Later On

A blog written for those whose interests more or less match mine.

Archive for May 17th, 2020

Inside Trump’s coronavirus meltdown

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Edward Luce has a fascinating column in Financial Times. From the column:

Again and again, the story that emerged is of a president who ignored increasingly urgent intelligence warnings from January, dismisses anyone who claims to know more than him and trusts no one outside a tiny coterie, led by his daughter Ivanka and her husband, Jared Kushner – the property developer who Trump has empowered to sideline the best-funded disaster response bureaucracy in the world.

People often observed during Trump’s first three years that he had yet to be tested in a true crisis. Covid-19 is way bigger than that. ‘Trump’s handling of the pandemic at home and abroad has exposed more painfully than anything since he took office the meaning of America First,’ says William Burns, who was the most senior US diplomat, and is now head of the Carnegie Endowment. ‘America is first in the world in deaths, first in the world in infections and we stand out as an emblem of global incompetence. The damage to America’s influence and reputation will be very hard to undo.’

Written by Leisureguy

17 May 2020 at 11:57 am

Four scenarios to explore possible outcomes of the pandemic

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Written by Leisureguy

17 May 2020 at 10:24 am

Posted in Business, Daily life

Naomi Klein: How big tech plans to profit from the pandemic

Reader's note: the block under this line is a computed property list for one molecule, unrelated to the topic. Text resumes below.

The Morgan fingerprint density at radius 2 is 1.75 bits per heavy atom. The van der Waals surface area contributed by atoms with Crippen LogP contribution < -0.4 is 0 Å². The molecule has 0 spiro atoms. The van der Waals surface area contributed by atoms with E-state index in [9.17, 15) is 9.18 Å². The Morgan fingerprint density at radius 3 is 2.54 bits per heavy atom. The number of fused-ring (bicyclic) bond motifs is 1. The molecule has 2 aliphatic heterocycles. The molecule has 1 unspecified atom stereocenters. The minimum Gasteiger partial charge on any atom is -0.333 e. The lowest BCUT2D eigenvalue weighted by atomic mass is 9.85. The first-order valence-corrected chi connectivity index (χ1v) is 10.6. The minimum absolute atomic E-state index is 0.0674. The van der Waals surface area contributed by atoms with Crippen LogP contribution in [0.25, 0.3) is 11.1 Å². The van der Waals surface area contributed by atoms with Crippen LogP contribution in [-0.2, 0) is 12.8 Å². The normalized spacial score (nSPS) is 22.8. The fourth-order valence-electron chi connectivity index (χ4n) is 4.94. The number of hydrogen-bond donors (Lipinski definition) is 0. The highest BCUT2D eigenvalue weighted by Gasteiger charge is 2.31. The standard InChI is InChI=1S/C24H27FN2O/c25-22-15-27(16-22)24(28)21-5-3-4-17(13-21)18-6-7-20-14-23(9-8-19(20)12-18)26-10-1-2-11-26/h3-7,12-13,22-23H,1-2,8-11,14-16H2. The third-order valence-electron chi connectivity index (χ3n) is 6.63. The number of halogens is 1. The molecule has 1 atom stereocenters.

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The Guardian republishes Naomi Klein’s article from the Intercept. It has a grim but probably accurate outlook on our future. Capitalism will always seek ways to profit from any event or trend or crisis. My saying this is not a reflex of anti-capitalism, any more than observing that a disturbed rattlesnake will strike or that rewards influence behavior. Capitalism is just a system to maximize profit, and that drives its behavior. Of course, if there is a calamity the capitalist response will be to seek a way to profit — that is simply what capitalism does.

That doesn’t mean that we simply lie down and let capitalism roll over us, but rather that we seek ways to control capitalize: exploit its strengths while blocking its destructive aspects. Government provides one means: laws and regulations that (for example) set severe limits on pollution — or (to take another example) that set minimum fleet mileage requirements. The regulations thus apply to all corporations in the sector, so no one corporation gets an unfair advantage, and then capitalism can evolve cost-effective solutions that meet the requirements.

Klein writes:

For a few fleeting moments during the New York governor Andrew Cuomo’s daily coronavirus briefing on Wednesday 6 May, the sombre grimace that has filled our screens for weeks was briefly replaced by something resembling a smile.

“We are ready, we’re all-in,” the governor gushed. “We are New Yorkers, so we’re aggressive about it, we’re ambitious about it … We realise that change is not only imminent, but it can actually be a friend if done the right way.”

The inspiration for these uncharacteristically good vibes was a video visit from the former Google CEO Eric Schmidt, who joined the governor’s briefing to announce that he will be heading up a panel to reimagine New York state’s post-Covid reality, with an emphasis on permanently integrating technology into every aspect of civic life.